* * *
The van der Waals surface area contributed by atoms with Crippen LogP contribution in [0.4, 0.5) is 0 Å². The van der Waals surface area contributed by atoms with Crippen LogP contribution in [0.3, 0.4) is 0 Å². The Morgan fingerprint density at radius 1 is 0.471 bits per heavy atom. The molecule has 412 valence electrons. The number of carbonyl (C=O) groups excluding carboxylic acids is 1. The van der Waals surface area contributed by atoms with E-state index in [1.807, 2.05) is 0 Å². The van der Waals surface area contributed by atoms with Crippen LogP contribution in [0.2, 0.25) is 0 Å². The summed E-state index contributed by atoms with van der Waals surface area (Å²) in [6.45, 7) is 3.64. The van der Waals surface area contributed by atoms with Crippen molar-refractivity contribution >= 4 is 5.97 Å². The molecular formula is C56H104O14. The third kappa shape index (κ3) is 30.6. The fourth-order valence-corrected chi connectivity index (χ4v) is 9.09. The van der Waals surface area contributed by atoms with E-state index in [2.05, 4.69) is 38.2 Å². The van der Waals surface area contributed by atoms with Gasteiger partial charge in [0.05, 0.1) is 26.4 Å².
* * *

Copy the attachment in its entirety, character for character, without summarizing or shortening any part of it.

The van der Waals surface area contributed by atoms with Crippen LogP contribution in [0.4, 0.5) is 0 Å². The van der Waals surface area contributed by atoms with Crippen LogP contribution in [0.3, 0.4) is 0 Å². The Morgan fingerprint density at radius 1 is 0.471 bits per heavy atom. The molecule has 412 valence electrons. The number of carbonyl (C=O) groups excluding carboxylic acids is 1. The van der Waals surface area contributed by atoms with E-state index in [1.807, 2.05) is 0 Å². The van der Waals surface area contributed by atoms with Crippen LogP contribution in [0.2, 0.25) is 0 Å². The summed E-state index contributed by atoms with van der Waals surface area (Å²) in [6.45, 7) is 3.64. The van der Waals surface area contributed by atoms with Crippen molar-refractivity contribution >= 4 is 5.97 Å². The molecular formula is C56H104O14. The third kappa shape index (κ3) is 30.6. The fourth-order valence-corrected chi connectivity index (χ4v) is 9.09. The van der Waals surface area contributed by atoms with E-state index in [2.05, 4.69) is 38.2 Å². The van der Waals surface area contributed by atoms with Gasteiger partial charge in [0.05, 0.1) is 26.4 Å².